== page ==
DBR Weekly Readings Part 1

Summaries. (Instructions: Provide a brief (1 paragraph) summary of EACH reading assigned. This approach will support you to make progress on your final project for this class. Your summary may contain a quote, properly cited in APA format, as well as your interpretation or perspective on the quote. As a rule of thumb, you should spend twice as many words explaining/expanding on/critiquing any quote you use. Never use a quote as your own sentence, even when properly cited. Provide a summary for EVERY article assigned that you read. )

Brown, A. L. (1992). Design experiments: Theoretical and methodological challenges in creating complex interventions in classroom settings. The Journal of the Learning Sciences, 2(2), 141–178.

Wow. This article details the evolution of guiding methodologies and practical considerations for their implementation through 30 ish years of educational psychology research, told from the perspective of Brown’s individual research program. It’s a rather fascinating journey – Brown details her cognitive reasoning for why certain choices were made in her research journey and supports them with illustration from her projects. Her evolution (and that of her research program) are profound – from lab based rote memorization techniques to embracing the chaos of the classroom (and designing ways to assess that chaos) – Brown explains the shift in research methodology elegantly with relative ease.

 

The Design-Based Research Collective (2003). Design-based research: An emerging paradigm for educational inquiry. Educational Researcher, 5–8.

This article provides a summary on what design-based research entails and gives brief examples of “good” (according to the authors) implemented design-based research. Design-based research forms a bridge between theory and practice, specifically research (ever-guided by theory) and teaching (ever-guided by experience). The overlap of a basic scientific method scheme (with hypotheses, iteration, and communication as broad themes) and an emphasis on relational undercurrents within educational research seems to form the backbone of design-based research. Appreciation of documentation, particularly to form large databases of information, seems inherent within the design-based research modality as well.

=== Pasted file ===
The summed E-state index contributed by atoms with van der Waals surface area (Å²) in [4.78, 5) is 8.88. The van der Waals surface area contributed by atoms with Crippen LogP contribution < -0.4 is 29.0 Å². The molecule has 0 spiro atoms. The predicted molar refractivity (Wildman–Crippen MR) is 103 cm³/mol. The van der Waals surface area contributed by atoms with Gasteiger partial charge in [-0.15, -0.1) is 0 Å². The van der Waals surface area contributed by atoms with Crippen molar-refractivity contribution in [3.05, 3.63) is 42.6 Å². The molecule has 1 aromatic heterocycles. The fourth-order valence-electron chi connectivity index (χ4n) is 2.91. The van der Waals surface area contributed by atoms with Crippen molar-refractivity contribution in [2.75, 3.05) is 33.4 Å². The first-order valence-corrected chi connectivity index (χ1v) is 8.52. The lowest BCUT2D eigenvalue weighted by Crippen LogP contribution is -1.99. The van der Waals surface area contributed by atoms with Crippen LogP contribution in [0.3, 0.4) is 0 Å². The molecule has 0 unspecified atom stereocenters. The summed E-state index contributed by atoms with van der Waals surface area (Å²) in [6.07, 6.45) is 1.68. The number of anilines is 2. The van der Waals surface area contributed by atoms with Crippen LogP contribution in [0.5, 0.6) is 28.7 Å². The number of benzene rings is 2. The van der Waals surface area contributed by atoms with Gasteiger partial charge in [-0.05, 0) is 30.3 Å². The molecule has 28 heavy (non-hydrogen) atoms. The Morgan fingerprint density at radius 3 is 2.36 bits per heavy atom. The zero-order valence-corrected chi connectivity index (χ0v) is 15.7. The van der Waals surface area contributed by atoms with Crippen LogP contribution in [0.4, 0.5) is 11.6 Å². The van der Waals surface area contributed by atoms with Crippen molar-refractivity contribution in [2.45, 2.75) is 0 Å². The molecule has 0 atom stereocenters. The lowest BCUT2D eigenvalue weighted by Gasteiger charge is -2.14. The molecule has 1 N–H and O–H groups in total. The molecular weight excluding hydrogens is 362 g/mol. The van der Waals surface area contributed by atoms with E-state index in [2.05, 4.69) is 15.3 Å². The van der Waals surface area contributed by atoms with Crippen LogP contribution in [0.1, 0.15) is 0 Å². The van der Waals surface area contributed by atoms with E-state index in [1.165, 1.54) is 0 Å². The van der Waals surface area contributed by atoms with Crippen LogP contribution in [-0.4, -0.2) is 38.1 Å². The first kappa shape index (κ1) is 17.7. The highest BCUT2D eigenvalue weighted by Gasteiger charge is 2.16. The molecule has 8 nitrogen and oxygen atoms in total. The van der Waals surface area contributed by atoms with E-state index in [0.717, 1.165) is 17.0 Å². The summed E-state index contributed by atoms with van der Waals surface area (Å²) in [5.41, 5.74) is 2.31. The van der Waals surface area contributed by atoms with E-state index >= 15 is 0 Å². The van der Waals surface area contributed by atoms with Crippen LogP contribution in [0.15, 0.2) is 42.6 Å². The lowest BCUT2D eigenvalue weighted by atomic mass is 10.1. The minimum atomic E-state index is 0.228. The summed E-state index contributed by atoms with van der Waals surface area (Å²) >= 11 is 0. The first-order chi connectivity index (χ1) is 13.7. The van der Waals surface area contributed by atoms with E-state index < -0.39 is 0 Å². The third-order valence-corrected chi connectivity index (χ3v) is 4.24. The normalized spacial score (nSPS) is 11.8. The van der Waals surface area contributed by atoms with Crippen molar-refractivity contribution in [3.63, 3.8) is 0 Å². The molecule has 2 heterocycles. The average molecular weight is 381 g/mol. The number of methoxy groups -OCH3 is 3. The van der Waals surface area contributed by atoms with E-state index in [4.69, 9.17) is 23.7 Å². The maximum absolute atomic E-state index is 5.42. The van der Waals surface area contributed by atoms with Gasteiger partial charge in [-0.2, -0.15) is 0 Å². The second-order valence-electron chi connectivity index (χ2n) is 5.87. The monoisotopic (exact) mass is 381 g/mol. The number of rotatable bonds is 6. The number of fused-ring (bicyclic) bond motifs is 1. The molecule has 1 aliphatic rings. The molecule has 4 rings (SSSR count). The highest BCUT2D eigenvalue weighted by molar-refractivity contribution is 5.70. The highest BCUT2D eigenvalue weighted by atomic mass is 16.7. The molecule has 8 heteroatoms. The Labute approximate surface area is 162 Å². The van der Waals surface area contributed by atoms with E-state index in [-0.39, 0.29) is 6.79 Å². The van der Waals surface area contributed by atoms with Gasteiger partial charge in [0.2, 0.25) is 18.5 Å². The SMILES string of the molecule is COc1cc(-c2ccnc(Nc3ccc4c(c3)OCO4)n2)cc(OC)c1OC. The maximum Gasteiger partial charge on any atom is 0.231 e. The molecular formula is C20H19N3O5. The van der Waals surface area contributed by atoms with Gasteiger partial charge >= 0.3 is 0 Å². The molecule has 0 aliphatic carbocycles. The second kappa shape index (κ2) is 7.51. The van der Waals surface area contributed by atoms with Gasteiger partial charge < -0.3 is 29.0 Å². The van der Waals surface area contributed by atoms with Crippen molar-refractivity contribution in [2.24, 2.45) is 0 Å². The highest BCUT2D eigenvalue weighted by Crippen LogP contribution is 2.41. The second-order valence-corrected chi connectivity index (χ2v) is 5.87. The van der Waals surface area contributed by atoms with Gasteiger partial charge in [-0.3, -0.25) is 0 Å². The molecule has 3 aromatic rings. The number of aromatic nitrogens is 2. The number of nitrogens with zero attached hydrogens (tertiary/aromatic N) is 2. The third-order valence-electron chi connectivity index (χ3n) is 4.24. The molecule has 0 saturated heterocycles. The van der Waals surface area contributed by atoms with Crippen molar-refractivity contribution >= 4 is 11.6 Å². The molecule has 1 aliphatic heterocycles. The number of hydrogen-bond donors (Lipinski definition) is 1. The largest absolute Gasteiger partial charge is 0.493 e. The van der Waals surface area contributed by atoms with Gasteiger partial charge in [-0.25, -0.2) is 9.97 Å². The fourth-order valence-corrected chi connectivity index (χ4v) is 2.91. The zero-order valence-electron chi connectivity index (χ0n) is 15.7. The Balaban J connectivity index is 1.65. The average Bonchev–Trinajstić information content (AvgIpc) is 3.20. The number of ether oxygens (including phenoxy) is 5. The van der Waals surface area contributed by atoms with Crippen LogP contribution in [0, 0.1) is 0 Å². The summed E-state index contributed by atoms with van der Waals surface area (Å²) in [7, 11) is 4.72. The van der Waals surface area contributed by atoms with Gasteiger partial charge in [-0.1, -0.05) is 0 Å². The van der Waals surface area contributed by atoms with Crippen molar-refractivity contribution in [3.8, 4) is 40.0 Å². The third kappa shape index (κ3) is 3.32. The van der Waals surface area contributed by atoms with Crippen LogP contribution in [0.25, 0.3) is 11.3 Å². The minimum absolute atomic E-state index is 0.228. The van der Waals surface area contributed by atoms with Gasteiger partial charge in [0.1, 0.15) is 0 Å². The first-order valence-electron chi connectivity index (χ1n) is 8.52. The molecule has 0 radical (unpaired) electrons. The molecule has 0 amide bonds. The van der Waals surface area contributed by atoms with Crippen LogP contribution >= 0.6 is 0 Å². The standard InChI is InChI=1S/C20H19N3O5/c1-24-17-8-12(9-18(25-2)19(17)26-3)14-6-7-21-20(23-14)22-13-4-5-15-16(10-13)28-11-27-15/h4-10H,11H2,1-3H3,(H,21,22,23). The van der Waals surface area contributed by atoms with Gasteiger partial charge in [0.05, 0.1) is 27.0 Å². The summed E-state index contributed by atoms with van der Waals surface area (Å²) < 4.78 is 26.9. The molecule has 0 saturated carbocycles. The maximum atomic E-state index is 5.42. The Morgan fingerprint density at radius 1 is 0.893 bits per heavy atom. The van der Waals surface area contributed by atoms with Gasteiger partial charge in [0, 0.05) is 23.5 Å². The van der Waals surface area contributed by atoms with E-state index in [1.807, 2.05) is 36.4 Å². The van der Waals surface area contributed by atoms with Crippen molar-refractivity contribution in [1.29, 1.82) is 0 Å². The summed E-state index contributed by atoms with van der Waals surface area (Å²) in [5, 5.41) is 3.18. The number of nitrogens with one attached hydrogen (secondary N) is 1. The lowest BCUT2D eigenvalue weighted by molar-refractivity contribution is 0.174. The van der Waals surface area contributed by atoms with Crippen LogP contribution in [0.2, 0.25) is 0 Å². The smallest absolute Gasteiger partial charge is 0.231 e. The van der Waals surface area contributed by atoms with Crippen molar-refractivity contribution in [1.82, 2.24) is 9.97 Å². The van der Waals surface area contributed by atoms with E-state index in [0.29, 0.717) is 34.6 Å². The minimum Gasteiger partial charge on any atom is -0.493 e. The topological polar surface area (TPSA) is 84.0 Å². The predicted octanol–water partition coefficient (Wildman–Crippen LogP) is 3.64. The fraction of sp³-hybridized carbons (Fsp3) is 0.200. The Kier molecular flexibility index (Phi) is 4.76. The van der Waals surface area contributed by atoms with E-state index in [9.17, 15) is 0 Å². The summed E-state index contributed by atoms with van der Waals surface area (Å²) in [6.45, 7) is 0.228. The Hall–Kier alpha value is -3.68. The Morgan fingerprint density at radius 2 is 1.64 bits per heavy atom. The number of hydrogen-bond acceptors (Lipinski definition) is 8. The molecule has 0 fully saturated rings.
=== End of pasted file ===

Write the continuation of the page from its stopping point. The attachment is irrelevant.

Svihla, V. (2014). Advances in design-based research. Frontline Learning Research, 2(4), 35–45.

Through the use of instructional design and experimental results, this article argues that: a. DBR is a fundamental research methodology for the Learning Sciences, employing both iteration and reflection to inform the refinement of theory and practice, and b. DBIR (design-based implementation research) is a way to “scale-up” DBR. Standards for the conduct of DBR as well as what kinds of data are most helpful are also discussed.

 

Reaction. (Instructions: This part is a choose-your-own adventure freestyle place to react to one or more of the readings. You could describe how you plan to apply something you read, reflect on your own experiences, interpretations and beliefs. You can also synthesize across the readings. You do not need to do this for each reading—just one overall reaction.)

I continue to embrace the discussion of innovation and failure within research and practice. DBR, in particular, seems not only to support these ideas but also to find them fundamental to any research methodology. In my own teaching practice, providing space for innovation, evolution, and failure is essential, and I try to both provide the space and model these teaching ideals.

 

Discussion foci. (Instructions: Include at least 2 questions, wonderings, or topics in total about the articles to encourage in-class discussion.)

DBR (design-based research) and DBER (discipline-based educational research) were two of the first topics I ever heard Vanessa discuss (in Fall 2013) and both topics completely blew my mind. (I did not even realize that DBIR (design-based implementation research) existed until I read Vanessa’s article.) Since that early immersion, I have continually focused on how to relate DBER into my everyday teaching practice. I’m not completely sure I’ve truly understood what the difference between DBR and DBER was, and I’m still a bit unclear on their distinct differences. Other than my perception that DBR and DBER seem to be different frameworks for how to conduct educational research, how are the two different? And other than a difference in scale, how exactly are DBR and DBIR different?

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